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i came across the above technology on the internet but can't find much info when i did a search on this forum. :( what's the difference between Dye Sub and Digital Dye Sub? it uses laser printer? thanks for any help.
 

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There are different methods of printing dye sublimation transfers.

Offset
Screen Print
Inkjet
Laser

Offset and screen printed transfers are very cost effective for producing large quantities of the same print. Inkjet and laser are more of a "digital" approach to dye sublimation. With either you can print a single transfer or print thousands of personalized transfers.
 

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cprvh said:
There are different methods of printing dye sublimation transfers.
Hmm, I hadn't thought about that before. So with the other methods (screen printing for example) you'd print using appropriate dye sublimation inks onto a carrier paper more or less as per normal? What would the advantage of that be? Just the fact that it's cost effective? It seems like adding the complication and limitations of screen printing with little gain?

It's not something I've really heard of before, so it's interesting to think about.
 

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cprvh said:
There are different methods of printing dye sublimation transfers.

Offset
Screen Print
Inkjet
Laser

Offset and screen printed transfers are very cost effective for producing large quantities of the same print. Inkjet and laser are more of a "digital" approach to dye sublimation. With either you can print a single transfer or print thousands of personalized transfers.
I can see commercial digital printing in quantity for dye-sub production. I can see it for oversized production as well...like wake boards, snowboards etc. I am wondering about the screenprinting of dye-sub and why someone would want that done? With digital printing, color blends and virtually no limitations on design wouldnt that eliminate the need for screens and all that goes with it. Could you post some examples of the processes? Any info would be appreciated...love to learn the techniques and why they are chosen over others.
 

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I had used screen printed dye sublimation transfers three or four years ago for for some shirts. These were just a one color transfer. We needed approx. 600 transfers with heavy coverage and the screen printed transfers priced out better than offset printed transfers.

We had a local screen printer (who is gone now) print them for us. I have no idea what brands of inks they were using.
 

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MotoskinGraphix said:
I can see commercial digital printing in quantity for dye-sub production. I can see it for oversized production as well...like wake boards, snowboards etc. I am wondering about the screenprinting of dye-sub and why someone would want that done? With digital printing, color blends and virtually no limitations on design wouldnt that eliminate the need for screens and all that goes with it. Could you post some examples of the processes? Any info would be appreciated...love to learn the techniques and why they are chosen over others.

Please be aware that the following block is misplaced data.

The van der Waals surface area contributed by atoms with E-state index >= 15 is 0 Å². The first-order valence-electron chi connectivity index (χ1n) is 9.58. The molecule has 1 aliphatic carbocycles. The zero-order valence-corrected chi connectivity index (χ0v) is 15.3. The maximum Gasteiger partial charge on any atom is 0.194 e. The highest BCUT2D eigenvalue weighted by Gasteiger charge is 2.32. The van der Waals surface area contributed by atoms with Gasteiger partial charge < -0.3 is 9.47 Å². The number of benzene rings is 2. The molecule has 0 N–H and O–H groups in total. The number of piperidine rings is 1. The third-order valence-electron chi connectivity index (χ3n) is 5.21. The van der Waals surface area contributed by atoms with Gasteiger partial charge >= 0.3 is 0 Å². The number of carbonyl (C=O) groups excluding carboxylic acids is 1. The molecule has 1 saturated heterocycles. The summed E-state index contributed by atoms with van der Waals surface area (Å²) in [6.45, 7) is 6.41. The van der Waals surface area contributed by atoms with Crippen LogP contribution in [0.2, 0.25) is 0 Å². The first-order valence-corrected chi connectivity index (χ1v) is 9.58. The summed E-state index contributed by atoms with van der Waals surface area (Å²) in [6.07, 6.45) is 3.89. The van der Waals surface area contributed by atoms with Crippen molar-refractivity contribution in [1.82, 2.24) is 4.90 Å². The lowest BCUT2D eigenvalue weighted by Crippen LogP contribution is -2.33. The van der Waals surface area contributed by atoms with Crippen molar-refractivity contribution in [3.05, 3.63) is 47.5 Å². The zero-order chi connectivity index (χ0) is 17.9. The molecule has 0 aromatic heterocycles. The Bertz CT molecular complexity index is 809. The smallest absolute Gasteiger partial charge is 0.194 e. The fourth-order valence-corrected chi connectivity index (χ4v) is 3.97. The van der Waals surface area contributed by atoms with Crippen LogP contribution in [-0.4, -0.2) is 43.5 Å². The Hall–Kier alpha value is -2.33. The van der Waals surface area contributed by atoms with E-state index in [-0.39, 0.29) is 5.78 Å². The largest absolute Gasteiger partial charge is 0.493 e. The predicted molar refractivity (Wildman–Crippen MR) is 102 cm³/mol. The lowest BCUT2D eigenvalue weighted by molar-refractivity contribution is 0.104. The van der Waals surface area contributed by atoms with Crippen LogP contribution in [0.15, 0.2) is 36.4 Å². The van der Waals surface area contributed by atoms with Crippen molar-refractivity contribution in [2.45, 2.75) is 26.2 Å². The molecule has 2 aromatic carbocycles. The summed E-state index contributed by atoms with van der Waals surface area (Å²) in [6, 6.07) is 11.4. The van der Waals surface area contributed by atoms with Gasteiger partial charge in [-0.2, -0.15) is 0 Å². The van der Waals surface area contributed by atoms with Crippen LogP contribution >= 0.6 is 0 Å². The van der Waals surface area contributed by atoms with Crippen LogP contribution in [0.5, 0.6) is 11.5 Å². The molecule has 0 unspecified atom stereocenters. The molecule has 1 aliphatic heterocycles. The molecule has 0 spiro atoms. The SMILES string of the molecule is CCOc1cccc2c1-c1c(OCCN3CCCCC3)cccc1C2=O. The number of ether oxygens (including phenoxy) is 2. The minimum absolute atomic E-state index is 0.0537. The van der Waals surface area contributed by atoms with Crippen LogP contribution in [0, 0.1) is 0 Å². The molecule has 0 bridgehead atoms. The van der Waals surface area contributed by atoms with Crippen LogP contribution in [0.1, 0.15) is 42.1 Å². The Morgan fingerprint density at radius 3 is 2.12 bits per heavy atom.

All that cool looking art on wake boards, snow boards, skis, skate boards is there because of screenprinting dye-sub inks. The kicker is that it is not applied to the boards by a heat press. The transfer is applied to a vinyl like material with a roller heat press. This material is in a roll and is shipped to board manufacture. The material is added during the layering process.

Remember, dye-sub has been around for a long time. What is new is digital/desktop (ink-jet) dye-sub printing.

Knowledge = no limitations or at least workable solution.

Screen printing is cheaper from the inks to faster output when printing hundreds of the same image.

That 1 up design for one-of-a-kind board is done on a Epson but cost $200+ and that just for the transfer.

The downside of screenprinting is that 1 color is printed then needs to air dry before the next color.

I'll see if I get pictures in week or 2.

Mark
 

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PrintMonkey said:
That 1 up design for one-of-a-kind board is done on a Epson but cost $200+ and that just for the transfer.
I must be missing something here. $200 just for a transfer? I have printed snowboard transfers for customers, but I have only charged them about $20.
 

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I would think a large format digital printer would replace screenprint dye sub altogether...especially if printing on vinyl for transfer. The roller process must be the key. Question is how is the ink sublimated to the substrate without a heat process?
 

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Dye sublimation requires a heat press. The large format printers print onto roll transfer paper which is then loaded together with rolled fabric and run through a rotary heat press. I believe that some are direct printing onto the fabric and then running through the rotary press.

I agree with you that the large format inkjets should replace any screen printed dye sub transfers. The Mimakis can spit out 300+ shirts per hour!
 
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